“The framers had this concept of an illicit exchange, the president using his power in exchange for something that was beneficial for him, and perhaps vice versa,” said Michael J. Gerhardt, a constitutional law professor and an impeachment scholar at the University of North Carolina.
For Democrats, the term may also help solve a communications challenge. After weeks of describing the president’s actions as a “quid pro quo,” lawmakers are looking for a more straightforward and digestible way to describe what happened to their constituents.
“English words are easier to understand than Latin words,” said Representative Jim Himes, Democrat of Connecticut
Along with treason, bribery is the only crime specifically mentioned in the Constitution as a ground for removing a President, Vice-President, or other public officials from office. The remainder of the impeachment clause, of course, mentions “other high crimes and misdemeanors,” an open-ended term which has largely been considered to consist of whatever a majority of the House of Representatives decides that it might be. When I first started noticing this shift in rhetoric from left-leaning commentators as well as many of the attorneys who have become frequent guests on CNN and MSNBC to discuss the ongoing proceedings, I was somewhat skeptical, especially since there already seems to be other laws with which the President can be charged with violating. Among those, of course, is 50 U.S.C. 30121, which makes it illegal for an American to solicit a campaign donation in the form of money or any “thing of value” from a foreign citizen, government official, or government. In this case, of course, the “thing of value” would be compromising information about Vice-President Biden and his son as well as information supporting the discredited conspiracy theory that Ukraine intervened in the 2016 election rather than the Russians. As the evidence has mounted up, though, the evidence supporting a bribery charge is becoming clearer and clearer.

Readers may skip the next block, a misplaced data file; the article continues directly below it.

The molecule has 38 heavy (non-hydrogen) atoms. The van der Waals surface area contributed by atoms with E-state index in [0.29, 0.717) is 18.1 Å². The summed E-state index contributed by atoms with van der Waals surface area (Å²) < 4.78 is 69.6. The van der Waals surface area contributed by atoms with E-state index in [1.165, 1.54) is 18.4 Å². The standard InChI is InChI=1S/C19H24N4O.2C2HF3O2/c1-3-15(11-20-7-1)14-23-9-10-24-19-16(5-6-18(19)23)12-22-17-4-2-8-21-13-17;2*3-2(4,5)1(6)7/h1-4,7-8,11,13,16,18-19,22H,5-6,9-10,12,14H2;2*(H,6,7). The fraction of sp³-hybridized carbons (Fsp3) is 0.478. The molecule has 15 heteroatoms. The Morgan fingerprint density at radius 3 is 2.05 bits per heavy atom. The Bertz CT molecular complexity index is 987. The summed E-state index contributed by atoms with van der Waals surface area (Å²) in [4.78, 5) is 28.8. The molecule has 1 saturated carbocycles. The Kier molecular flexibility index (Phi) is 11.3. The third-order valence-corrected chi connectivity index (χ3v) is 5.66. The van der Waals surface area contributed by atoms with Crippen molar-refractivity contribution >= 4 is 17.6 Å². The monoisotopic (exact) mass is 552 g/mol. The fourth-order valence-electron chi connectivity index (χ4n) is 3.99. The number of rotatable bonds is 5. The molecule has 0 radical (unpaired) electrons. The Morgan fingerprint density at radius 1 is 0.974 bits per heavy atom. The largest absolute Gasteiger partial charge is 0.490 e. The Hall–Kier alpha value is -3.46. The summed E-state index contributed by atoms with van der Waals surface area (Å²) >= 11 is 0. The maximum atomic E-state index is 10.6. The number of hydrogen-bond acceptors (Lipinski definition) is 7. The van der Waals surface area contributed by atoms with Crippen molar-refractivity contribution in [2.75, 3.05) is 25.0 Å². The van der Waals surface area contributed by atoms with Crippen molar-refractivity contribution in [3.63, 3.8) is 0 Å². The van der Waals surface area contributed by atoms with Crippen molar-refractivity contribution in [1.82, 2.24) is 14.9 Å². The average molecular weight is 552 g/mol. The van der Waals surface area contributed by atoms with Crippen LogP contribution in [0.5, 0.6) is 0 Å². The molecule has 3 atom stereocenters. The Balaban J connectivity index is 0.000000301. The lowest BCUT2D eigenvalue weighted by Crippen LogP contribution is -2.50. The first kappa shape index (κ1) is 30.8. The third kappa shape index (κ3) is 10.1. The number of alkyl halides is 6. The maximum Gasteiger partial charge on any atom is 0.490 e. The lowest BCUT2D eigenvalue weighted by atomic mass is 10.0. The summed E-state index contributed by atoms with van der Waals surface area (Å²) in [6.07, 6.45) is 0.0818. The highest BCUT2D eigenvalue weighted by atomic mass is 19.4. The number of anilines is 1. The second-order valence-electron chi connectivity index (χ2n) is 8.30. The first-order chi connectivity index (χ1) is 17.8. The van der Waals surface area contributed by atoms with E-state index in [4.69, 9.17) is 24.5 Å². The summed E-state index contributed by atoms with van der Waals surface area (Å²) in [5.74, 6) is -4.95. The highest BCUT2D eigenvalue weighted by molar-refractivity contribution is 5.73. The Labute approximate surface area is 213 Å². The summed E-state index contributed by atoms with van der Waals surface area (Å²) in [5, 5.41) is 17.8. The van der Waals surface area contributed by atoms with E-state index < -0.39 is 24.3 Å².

The Federal law regarding bribery can be found at 18 U.S.C. 201. In its opening section, it sets forth what most people likely think of when they think of bribery, namely situations where private individuals attempt to bribe public officials to commit an official act or a public official accepts a bribe in connection with an official act. However, the statute also provides that it is a violation of the law for a public official to solicit a bribe from any person, whether or not they are a public official. Specifically, this part of the definition of bribery is set forth in 18 USC 201(2):
(2) being a public official or person selected to be a public official, directly or indirectly, corruptly demands, seeks, receives, accepts, or agrees to receive or accept anything of value personally or for any other person or entity, in return for:
(A) being influenced in the performance of any official act;
(B) being influenced to commit or aid in committing, or to collude in, or allow, any fraud, or make opportunity for the commission of any fraud, on the United States; or
(C) being induced to do or omit to do any act in violation of the official duty of such official or person;
Given the evidence that we have before us, it’s easy to see where bribery fits into the equation. The President stands accused, credibly I might add, of seeking a “thing of value” from the President of Ukraine and other Ukrainian officials in exchange for which he would release the military aid already authorized by Congress, schedule a much-wanted White House meeting with the Ukrainian President, and commit other “official acts” in connection with the American relationship with Ukraine. This would constitute a violation of 18 USC 201(2)(A) There also appears to be evidence of violations of Sections 201(2)(B) and (C) to the extent that the President agreed to do these things for fraudulent reasons that were in violation of his official duty to “preserve, protect, and defend” the Constitution and to “take care that the laws are faithfully executed.”
There’s no rule, of course, against, using the impeachment proceedings to charge a President or other public official with multiple crimes if the facts allow for it. That’s what happened with respect to both the Articles of Impeachment that were drafted against President Nixon and those that were actually approved against President Clinton. As a result, one can see the House of Representatives eventually approving Articles of Impeachment that involve multiple charges against the President. For the time being, though, it does help the process for the charges to be simplified for public consumption in this manner. That may not influence the Republican Senate, but it will make it much easier to make the case to the American people which could be just as important when voters head to the polls next November.